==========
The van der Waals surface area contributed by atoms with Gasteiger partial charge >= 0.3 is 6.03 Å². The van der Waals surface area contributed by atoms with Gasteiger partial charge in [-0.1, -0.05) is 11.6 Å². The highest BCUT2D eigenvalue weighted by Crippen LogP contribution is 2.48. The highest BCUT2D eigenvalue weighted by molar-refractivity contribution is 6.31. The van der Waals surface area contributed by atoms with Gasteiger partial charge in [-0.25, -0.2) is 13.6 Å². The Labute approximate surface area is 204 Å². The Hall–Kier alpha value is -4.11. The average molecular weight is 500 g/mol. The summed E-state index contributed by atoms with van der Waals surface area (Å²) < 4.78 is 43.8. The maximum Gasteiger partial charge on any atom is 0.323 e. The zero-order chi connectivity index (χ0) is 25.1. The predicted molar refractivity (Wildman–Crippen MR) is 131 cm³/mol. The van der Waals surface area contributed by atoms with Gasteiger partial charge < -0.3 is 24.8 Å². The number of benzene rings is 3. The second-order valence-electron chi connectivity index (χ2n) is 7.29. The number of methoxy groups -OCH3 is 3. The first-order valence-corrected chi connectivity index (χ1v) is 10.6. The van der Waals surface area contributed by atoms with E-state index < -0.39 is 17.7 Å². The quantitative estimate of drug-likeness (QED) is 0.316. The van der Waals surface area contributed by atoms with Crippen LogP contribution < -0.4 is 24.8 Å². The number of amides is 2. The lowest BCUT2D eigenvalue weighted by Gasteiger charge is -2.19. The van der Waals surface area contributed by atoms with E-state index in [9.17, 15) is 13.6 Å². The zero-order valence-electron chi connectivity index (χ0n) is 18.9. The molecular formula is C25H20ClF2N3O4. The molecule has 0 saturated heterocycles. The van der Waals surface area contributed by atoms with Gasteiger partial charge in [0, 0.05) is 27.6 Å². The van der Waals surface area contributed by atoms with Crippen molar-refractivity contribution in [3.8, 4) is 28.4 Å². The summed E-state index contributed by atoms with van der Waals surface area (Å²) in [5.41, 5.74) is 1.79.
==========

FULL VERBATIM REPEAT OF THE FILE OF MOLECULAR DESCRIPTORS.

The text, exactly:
The van der Waals surface area contributed by atoms with Gasteiger partial charge >= 0.3 is 6.03 Å². The van der Waals surface area contributed by atoms with Gasteiger partial charge in [-0.1, -0.05) is 11.6 Å². The highest BCUT2D eigenvalue weighted by Crippen LogP contribution is 2.48. The highest BCUT2D eigenvalue weighted by molar-refractivity contribution is 6.31. The van der Waals surface area contributed by atoms with Gasteiger partial charge in [-0.25, -0.2) is 13.6 Å². The Labute approximate surface area is 204 Å². The Hall–Kier alpha value is -4.11. The average molecular weight is 500 g/mol. The summed E-state index contributed by atoms with van der Waals surface area (Å²) < 4.78 is 43.8. The maximum Gasteiger partial charge on any atom is 0.323 e. The zero-order chi connectivity index (χ0) is 25.1. The predicted molar refractivity (Wildman–Crippen MR) is 131 cm³/mol. The van der Waals surface area contributed by atoms with Gasteiger partial charge < -0.3 is 24.8 Å². The number of benzene rings is 3. The second-order valence-electron chi connectivity index (χ2n) is 7.29. The number of methoxy groups -OCH3 is 3. The first-order valence-corrected chi connectivity index (χ1v) is 10.6. The van der Waals surface area contributed by atoms with E-state index < -0.39 is 17.7 Å². The quantitative estimate of drug-likeness (QED) is 0.316. The van der Waals surface area contributed by atoms with Crippen LogP contribution < -0.4 is 24.8 Å². The number of amides is 2. The lowest BCUT2D eigenvalue weighted by Gasteiger charge is -2.19. The van der Waals surface area contributed by atoms with E-state index in [9.17, 15) is 13.6 Å². The zero-order valence-electron chi connectivity index (χ0n) is 18.9. The molecular formula is C25H20ClF2N3O4. The molecule has 0 saturated heterocycles. The van der Waals surface area contributed by atoms with Gasteiger partial charge in [0, 0.05) is 27.6 Å². The van der Waals surface area contributed by atoms with Crippen molar-refractivity contribution in [3.8, 4) is 28.4 Å². The summed E-state index contributed by atoms with van der Waals surface area (Å²) in [5.41, 5.74) is 1.79.